Warwickshire Road Safety Partnership supports Open Letter to commercial vehicle drivers

IMAGE Tramline NEW SUPERCAB with l2r PS Carl Stafford and PC Mark Russell landscape

Warwickshire Road Safety Partnership including Warwickshire Police’s Commercial Vehicle Unit has put its full support behind an Open Letter to industry regarding load security.    The Open Letter has the support of over 30 police forces, National Highways, the DVSA and the Office of the Traffic Commissioner and asks commercial vehicle operators and drivers to play their part in reducing death and injury on our roads by making sure that all loads are secure and vehicles with loads are safe and legal before they set off.

 

In Warwickshire between January 2017 and August 2021, 986 straps, 1144 tyres and 64 shed loads have been recovered along with 5386 other obstructions on the county’s road network including the M6, M40, M42 and major A roads such as the A5, A45 and A46.

 

Carl Stafford of Warwickshire Police Commercial Vehicle Unit said “Commercial vehicles are currently over represented in road traffic collision statistics. For this to change we urgently need drivers, vehicle operators, and those loading vehicles or trailers for others to play their part in preventing deaths and injuries on our roads.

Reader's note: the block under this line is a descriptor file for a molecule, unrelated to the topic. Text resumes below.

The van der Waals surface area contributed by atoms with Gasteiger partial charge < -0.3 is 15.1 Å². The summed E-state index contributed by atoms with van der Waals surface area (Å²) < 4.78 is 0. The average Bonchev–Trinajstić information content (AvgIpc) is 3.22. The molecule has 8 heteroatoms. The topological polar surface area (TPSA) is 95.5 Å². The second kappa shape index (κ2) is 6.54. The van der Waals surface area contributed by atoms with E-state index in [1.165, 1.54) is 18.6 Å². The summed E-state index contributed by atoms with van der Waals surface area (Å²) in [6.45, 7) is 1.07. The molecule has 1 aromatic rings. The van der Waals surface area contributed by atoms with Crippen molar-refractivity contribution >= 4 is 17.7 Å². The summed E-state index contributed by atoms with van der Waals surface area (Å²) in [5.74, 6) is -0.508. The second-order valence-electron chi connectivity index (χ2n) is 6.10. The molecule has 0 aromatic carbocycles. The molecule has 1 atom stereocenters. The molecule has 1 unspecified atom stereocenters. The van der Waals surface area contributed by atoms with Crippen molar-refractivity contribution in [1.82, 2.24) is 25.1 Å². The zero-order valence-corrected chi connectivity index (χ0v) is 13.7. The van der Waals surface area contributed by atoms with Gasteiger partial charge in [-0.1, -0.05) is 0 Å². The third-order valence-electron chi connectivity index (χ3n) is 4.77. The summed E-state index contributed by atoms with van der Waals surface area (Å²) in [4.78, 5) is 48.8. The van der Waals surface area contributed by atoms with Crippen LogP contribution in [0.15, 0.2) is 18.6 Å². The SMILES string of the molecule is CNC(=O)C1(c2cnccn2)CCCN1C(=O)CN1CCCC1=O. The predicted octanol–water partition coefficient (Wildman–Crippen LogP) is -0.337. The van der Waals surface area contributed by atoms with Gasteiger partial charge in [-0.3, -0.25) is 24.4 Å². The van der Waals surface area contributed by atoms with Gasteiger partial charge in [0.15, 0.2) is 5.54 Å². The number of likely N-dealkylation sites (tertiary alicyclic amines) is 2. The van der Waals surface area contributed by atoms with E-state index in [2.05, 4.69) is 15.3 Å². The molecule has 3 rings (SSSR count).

“Sadly we see the results of insecure loads falling from vehicles and killing or seriously injuring innocent people as part of our role.  This is totally preventable and totally unacceptable.  We are asking commercial vehicle drivers to do regular walk around checks of their vehicles every time they get into them to check straps and loads are safe and properly secured.  We are also asking drivers to do additional checks on their load when they stop for tacho breaks to ensure their straps and chains have not come loose during transit. This could save someone’s life.

 

“We will continue to patrol the county’s roads during operations such as Safer Loads and Operation Tramline, looking for these dangerous vehicles and as well as issuing Traffic Offence Reports and preventing vehicles moving until loads are made secure, will refer drivers and companies to the Traffic Commissioner for further action to be considered.“

 

National Highways Assistant Regional Safety Co-ordinator, Marie Biddulph, said: